Constructivism and the Role of the Teacher: We Still Want to See the Teacher

By Baines, Lawrence A.; Stanley, Gregory | Phi Delta Kappan, May 2001 | Go to article overview

Constructivism and the Role of the Teacher: We Still Want to See the Teacher


Baines, Lawrence A., Stanley, Gregory, Phi Delta Kappan


A master teacher can have a profound influence on the life of a child, Mr. Baines and Mr. Stanley respond. This is no time to tell the teacher to sit down and shut up.

HAD Lynn Chrenka presented a body of research that clearly demonstrated the superiority of constructivism as a teaching philosophy, we would have been more impressed. Instead, she tries to reconstruct history so that a litany of comments from dead geniuses can be claimed to support constructivism. Unfortunately, a solid body of research support does not exist, nor has it ever existed.

As it is practiced in institutions of higher education, constructivism has become a kind of intolerant religious order, replete with an accompanying doctrine, a mandate to evangelize and convert (apparently, even the dead), and an interminable list of commandments. Of the many sins one can commit against constructivism, none is more egregious than for the teacher to act as expert. Although a teacher might possess rare breadth and depth of knowledge, a charismatic personality, a masterly command of language, and a brilliance in leading discussions, constructivists have decreed, "Thou shalt not lecture." In many schools of education, the prejudice against lecturing as a method of instruction has reached astounding new heights.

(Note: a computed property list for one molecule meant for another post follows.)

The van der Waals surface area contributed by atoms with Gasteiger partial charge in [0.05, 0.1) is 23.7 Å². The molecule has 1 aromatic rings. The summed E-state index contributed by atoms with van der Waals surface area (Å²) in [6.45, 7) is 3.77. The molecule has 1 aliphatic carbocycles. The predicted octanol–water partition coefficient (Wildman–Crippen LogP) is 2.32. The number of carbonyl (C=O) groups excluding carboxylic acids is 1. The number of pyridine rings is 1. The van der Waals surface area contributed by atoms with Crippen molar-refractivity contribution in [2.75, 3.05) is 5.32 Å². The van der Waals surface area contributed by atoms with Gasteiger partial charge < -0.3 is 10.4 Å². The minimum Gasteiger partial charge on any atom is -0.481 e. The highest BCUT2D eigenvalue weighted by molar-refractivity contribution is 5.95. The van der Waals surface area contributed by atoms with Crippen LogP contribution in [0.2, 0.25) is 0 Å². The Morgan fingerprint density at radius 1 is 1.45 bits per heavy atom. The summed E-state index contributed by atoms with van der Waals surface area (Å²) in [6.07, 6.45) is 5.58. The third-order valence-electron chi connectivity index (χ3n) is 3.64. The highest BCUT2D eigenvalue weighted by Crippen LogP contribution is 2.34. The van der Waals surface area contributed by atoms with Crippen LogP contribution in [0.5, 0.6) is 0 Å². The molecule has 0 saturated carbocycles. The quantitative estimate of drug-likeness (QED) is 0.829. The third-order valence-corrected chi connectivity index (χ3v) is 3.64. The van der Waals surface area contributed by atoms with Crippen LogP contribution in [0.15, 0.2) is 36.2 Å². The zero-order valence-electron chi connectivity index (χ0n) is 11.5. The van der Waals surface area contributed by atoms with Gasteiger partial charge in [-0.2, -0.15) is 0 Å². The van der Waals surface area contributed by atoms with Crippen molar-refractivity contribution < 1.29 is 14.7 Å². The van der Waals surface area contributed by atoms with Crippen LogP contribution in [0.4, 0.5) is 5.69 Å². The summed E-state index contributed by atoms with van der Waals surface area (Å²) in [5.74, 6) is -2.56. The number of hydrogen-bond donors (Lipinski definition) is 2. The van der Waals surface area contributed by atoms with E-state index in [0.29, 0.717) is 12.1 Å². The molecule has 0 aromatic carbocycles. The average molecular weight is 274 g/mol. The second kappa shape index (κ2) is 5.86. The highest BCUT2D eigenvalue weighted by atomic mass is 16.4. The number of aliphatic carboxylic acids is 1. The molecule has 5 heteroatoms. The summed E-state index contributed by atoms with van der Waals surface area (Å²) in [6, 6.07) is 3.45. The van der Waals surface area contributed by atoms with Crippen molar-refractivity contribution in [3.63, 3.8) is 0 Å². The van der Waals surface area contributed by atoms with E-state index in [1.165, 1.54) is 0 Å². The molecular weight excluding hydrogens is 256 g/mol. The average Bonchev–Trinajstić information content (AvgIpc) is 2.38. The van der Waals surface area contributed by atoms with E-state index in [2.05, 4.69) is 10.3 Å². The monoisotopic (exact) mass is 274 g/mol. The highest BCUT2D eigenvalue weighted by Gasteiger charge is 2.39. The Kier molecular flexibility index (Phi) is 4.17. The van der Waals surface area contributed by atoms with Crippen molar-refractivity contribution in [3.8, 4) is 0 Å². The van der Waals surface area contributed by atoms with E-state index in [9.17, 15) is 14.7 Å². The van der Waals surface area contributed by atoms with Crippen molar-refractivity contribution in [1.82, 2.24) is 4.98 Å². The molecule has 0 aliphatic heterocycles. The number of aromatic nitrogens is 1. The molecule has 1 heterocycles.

One letter we received in response to our December article came from a doctoral student who lamented that schools of education seem to focus only on the theoretical dimensions of constructivism, "with little concern for knowledge." Over the course of her academic career, this student had attended New York University, Pace University, Columbia University, and a state school in Florida. She wrote that, "in these institutions, I was surrounded by theorists and professionals who thought 'teaching nothing' was okay because it allowed for student self-discovery." Recently, student teachers interning at a local high school told us that they were admonished not to lecture by their supervising professor. The professor told them, "If I ever catch you lecturing, you will receive an instant F for the term."

Perhaps it is not surprising, then, that "sages" who speak with enthusiasm and authority about a subject they love are increasingly rare in public schools. An expert does not try to stamp out intellectual inquiry but helps guide it. Because the 21st century promises to bombard students with unprecedented amounts of data, misinformation, and propaganda, they will need a sage with a wealth of experience to help them distinguish between the authentic and the forged, between truth and quackery. Sometimes, telling students to find their own answers is tantamount to leaving them stranded in a dark forest without a compass.

The radical proposal put forth in our article was that a teacher should have the right to choose among instructional methodologies based on goals, his or her particular talents, and the characteristics of the students who make up the class. Lecturing is not the subterfuge of the wicked; it is a teaching methodology, like cooperative learning or simulation. At times, a lecture can be stimulating and highly effective. Even Plato (probably before he shifted his allegiance to constructivism) was known to engage in lecture and discussion upon occasion. …